Courts and boards hold that contemporaneous schedule updates should be considered in evaluating delay. The Contemporaneous Method is favored because it provides a baseline for measuring delay; the status of the project at the time a delay occurs; the impact of delaying events on remaining work; and insight into float, changes to critical path, and revisions to the plan to complete.

AACE Recommended Practice - Time Impact Analysis-52R-06

Forensic Schedule Analysis:  Example Implementation - The techniques explored here or variations on these techniques have been commonly referred to as “windows Analysis” or “Time Impact Analysis.”

Please be reminded that there are other delay analysis methods and their calculations will differ.

Construction Delay Analysis Techniques

Good luck.

Gavin Bradley
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Hi Patrick

Thanks for the response. The contract terms around adjudication/arbitration are indeed as per your response and we are investigating that option going forward.

As stated I am more interested in getting an opinion around the adjudicators decision regarding the delay duration calculation, than the contractual ramifications.

thanks anyway

Gavin

Patrick Weaver
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I disagree with Mike but this may be jurisdictional - Adjudication laws differ.... 

Generally, the Adjudication determination is binding and cannot be challenged in itself - the intention is to get a quick resolution and payment made to the contractor or subcontracts.  BUT it is an interim determination.  Depending on your contract (and jurisprudence) the fact an Adjudication determination has been delivered in the space of a few weeks does not preclude moving the subject of dispute to a final determination in either the Courts or Arbitration at the appropriate time. 

These processes are not about attacking the Adjudication determination - this is final and very difficult to dispute. The Court case / Arbitration is about moving from an interim determination reached through a 'quick-and-dirty' process to a final determination reached through proper judicial processes.  Adjudicators are allowed to get things wrong (which would appear to be your situation) and their determination is still binding.

It is because Adjudication is only an interim process to free up cash flow its determinations cannot be appealed - the solution to a perceived wrong determination is to follow the contractual processes defined in the agreed contract (usually Arbitration). The only effect of the Adjudication is in settling the final payments in a judgment/award.  If you have paid $100,000 under an adjudication determination and the Arbitrator finds you should have only paid $80,000 the contractor owes you $20,000 (and you have 'won' the case so may be entitled to your costs).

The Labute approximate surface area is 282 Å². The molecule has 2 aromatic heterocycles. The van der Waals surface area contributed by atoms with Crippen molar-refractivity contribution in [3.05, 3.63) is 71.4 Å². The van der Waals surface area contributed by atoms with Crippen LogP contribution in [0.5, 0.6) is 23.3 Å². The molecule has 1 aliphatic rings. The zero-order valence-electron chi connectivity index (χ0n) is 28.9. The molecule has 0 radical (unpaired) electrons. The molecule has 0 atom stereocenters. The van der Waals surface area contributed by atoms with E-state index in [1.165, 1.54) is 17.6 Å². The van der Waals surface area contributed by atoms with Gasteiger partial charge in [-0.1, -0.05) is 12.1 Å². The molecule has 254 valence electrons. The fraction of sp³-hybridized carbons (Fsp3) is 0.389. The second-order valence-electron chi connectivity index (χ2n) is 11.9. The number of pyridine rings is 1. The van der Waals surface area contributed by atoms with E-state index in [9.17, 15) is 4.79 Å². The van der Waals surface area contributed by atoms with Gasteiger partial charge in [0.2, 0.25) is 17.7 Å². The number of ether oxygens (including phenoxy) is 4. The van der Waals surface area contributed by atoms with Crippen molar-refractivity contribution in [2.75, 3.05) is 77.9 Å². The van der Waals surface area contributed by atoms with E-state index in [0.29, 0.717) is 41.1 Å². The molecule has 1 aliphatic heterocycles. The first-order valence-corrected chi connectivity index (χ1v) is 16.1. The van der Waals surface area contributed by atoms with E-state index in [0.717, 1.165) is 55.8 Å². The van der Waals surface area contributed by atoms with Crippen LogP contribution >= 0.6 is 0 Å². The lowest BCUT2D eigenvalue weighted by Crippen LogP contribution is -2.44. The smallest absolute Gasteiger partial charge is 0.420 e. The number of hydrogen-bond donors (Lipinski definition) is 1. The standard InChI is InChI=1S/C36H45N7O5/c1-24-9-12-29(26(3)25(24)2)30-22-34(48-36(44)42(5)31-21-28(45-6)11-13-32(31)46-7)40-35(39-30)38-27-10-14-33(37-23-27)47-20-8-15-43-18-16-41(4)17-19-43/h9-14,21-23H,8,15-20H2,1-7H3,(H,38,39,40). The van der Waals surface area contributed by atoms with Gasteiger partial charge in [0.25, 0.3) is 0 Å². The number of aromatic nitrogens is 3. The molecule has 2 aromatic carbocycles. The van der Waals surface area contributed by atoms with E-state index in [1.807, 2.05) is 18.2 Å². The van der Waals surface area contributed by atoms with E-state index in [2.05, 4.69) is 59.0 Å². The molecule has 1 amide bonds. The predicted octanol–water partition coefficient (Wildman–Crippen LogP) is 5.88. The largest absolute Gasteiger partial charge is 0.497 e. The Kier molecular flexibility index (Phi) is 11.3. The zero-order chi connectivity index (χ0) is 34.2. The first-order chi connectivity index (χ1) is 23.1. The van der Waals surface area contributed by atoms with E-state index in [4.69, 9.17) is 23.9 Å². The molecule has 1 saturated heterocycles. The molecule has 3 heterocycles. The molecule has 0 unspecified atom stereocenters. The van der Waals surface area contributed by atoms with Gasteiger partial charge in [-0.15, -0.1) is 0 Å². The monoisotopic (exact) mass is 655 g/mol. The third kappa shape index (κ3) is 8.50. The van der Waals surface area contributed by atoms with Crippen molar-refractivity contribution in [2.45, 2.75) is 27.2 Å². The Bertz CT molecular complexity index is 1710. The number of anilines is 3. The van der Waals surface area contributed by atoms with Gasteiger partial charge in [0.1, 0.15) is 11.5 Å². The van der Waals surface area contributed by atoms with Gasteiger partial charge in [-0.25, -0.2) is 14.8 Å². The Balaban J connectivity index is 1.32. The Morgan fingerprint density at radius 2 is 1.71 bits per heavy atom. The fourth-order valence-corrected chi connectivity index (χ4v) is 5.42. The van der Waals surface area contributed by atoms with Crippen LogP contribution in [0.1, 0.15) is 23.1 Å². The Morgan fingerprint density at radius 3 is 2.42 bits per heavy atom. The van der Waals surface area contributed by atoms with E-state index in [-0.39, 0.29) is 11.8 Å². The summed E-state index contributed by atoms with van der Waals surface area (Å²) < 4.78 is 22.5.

But seek proper advice from a suitably qualified (and experienced) lawyer in your country. 

Pat (former Australian Adjudicator). 

Gavin Bradley
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Hi Mike

Thanks for the response, I am aware that the adjudication would need to be overturned in court but was more interested in opinion around the adjudicators assessment of the delay duration  - ie only awarding time beyond the forecast PC date in the progess update rather than beyond the contractual PC date. Any thoughts on that?

Gavin

Mike Testro
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Hi Gavin Until challenged in court the adjudicator's award stands and that can only be overturned if he is wrong in law. So you are stuck with it. An Arbitration will not change an adjudication. Best regards Mike Testor
Mike Testro
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Hi Gavin Until challenged in court the adjudicator's award stands and that can only be overturned if he is wrong in law. So you are stuck with it. An Arbitration will not change an adjudication. Best regards Mike Testor